Shape memory and pseudoelastic behavior of 51.5%Ni-Ti single crystals in solutionized and overaged state

H. Sehitoglu, J. Jun, X. Zhang, I. Karaman, Y. Chumlyakov, H. J. Maier, K. Gall

Research output: Contribution to journalArticlepeer-review


Deformation of nickel rich (51.5%Ni) Ni-Ti single crystals are investigated over a wide range of temperatures (77-440 K) and strain levels in compression as high as 9%. These alloys combine high strength with an unusually wide pseudoelasticity temperature interval (near 200 K) and can be exploited to suit specific applications. The slip deformation in [001] orientation can not occur due to the prevailing slip systems, as confirmed by transmission electron microscopy. Consequently, the [001] orientation exhibited pseudoleastic deformation at temperatures ranging from 77 to 283 K for the solutionized case and 273-440 K for the aged condition respectively. The critical transformation stress levels were in the range 800-1800 MPa for the solutionized case, and 200-1000 MPa for the aged case depending on the temperature and specimen orientation. These stress levels are considerably higher compared to the near equiatomic Ni compositions of these class of alloys. On the other hand, the maximum transformation str ains, measured from incremental straining experiments in compression, were lower compared to both the phenomenological theory with Type II twinning and the previous experimental work on 50.8%Ni NiTi crystals. A new theory for compound twinning is introduced with lattice invariant shear as a solution, and relies on the successive austenite phase (B2) to intermediate phase (R) to martensite phase (B 19′) transformation. The compound twinning model predicts lower transformation strains compared to the Type II twinning case lending an explanation of the experimental transformation strain levels.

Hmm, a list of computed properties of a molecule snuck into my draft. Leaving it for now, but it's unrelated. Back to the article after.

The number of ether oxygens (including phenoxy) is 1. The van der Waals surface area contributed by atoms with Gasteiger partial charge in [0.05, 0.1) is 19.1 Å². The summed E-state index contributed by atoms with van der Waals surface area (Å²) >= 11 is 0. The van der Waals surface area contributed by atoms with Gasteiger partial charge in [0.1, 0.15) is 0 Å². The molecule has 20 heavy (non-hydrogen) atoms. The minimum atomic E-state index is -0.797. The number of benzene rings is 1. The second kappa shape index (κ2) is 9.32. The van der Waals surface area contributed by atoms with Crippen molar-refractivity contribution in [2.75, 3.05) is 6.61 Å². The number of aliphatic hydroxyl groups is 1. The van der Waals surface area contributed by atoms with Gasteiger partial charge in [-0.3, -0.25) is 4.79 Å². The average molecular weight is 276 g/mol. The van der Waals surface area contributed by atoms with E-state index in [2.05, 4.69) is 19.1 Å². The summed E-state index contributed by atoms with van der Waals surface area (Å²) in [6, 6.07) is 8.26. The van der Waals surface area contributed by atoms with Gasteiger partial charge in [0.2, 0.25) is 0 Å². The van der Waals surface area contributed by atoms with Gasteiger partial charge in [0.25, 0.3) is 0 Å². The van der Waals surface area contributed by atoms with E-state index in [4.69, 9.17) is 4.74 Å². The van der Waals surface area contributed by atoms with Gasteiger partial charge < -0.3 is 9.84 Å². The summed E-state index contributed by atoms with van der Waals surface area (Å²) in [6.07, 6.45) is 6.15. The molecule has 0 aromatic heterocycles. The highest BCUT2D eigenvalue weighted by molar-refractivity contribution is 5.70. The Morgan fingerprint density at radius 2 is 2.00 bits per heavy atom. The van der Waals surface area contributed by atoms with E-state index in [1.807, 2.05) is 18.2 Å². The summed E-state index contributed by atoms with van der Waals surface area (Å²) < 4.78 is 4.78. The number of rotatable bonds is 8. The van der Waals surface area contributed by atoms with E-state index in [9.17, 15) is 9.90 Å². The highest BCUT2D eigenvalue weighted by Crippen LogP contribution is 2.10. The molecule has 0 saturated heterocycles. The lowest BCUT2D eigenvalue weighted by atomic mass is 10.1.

Original languageEnglish (US)
Pages (from-to)3609-3620
Number of pages12
JournalActa Materialia
Issue number17
StatePublished - Oct 9 2001


  • Martensite
  • Phase transformations
  • Shape memory
  • Single crystal
  • Transmission Electron Microscopy (TEM)

ASJC Scopus subject areas

  • Electronic, Optical and Magnetic Materials
  • Ceramics and Composites
  • Polymers and Plastics
  • Metals and Alloys


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